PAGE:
J Natl Cancer Inst 2019 Apr;111(4):380-387
Department of Gynecology and Obstetrics, Ulm University Hospital, Ulm, Germany.
Background: The prognostic relevance of circulating tumor cells (CTCs) at the time of primary diagnosis has been well established. However, little information is available regarding their prognostic relevance to follow-up care.
Methods: The multicenter, open-label, phase III SUCCESS A trial compared two adjuvant chemotherapy regimens followed by 2 vs 5 years of zoledronate for early-stage, high-risk breast cancer patients. The presence of CTCs was assessed before and 2 years after chemotherapy using the FDA-approved CellSearch System. Overall survival (OS) and disease-free survival (DFS) were analyzed using univariate log-rank tests and multivariable Cox regressions. OS and DFS were measured starting from an assessment of CTCs 2 years after the completion of chemotherapy. All statistical tests were two-sided.
Results: The sample included 1087 patients who participated in the translational research program of the SUCCESS A trial and for whom sufficient translational data were available regarding CTC status at baseline and at the 2-year follow-up visit. Two years after chemotherapy, 198 (18.2%) patients were CTC-positive. The median follow-up after this timepoint was 37 months. Cox regressions that included CTC status at baseline revealed that CTC status 2 years after chemotherapy had statistically significant and independent prognostic relevance for OS (hazard ratio [HR] = 3.91, 95% confidence interval [CI] = 2.04 to 7.52, P < .001) and DFS (HR = 2.31, 95% CI = 1.50 to 3.55, P < .001).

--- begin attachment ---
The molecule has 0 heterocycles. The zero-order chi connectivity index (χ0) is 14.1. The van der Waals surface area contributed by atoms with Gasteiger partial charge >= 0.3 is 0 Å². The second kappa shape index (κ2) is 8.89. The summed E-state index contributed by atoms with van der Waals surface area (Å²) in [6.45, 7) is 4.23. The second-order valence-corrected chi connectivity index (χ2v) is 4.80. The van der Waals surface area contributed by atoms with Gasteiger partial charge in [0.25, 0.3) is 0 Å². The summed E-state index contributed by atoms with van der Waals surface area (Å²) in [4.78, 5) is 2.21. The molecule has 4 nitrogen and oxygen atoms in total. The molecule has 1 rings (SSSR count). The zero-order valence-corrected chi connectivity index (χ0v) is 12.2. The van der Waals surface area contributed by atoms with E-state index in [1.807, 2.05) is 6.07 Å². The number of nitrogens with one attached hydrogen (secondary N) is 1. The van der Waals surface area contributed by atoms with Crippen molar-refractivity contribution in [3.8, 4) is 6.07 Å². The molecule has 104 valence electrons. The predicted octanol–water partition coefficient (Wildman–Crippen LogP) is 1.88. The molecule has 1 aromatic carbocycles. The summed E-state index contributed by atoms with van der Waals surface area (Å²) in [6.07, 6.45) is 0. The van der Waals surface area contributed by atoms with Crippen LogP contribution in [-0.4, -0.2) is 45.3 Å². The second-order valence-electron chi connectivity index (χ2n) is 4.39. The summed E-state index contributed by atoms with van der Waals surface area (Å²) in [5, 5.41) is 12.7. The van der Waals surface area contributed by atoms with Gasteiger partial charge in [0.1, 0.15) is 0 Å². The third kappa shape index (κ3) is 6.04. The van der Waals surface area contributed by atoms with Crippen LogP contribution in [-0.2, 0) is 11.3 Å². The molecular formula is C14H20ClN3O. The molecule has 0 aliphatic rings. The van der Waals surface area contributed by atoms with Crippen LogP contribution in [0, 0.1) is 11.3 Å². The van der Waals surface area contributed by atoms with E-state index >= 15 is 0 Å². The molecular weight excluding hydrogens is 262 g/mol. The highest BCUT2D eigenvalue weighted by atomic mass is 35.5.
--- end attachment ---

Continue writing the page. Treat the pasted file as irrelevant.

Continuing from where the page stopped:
Conclusion: The presence of CTCs 2 years after chemotherapy was associated with decreased OS and DFS. Based on these results, active individualized surveillance strategies for breast cancer survivors based on biomarkers should be reconsidered.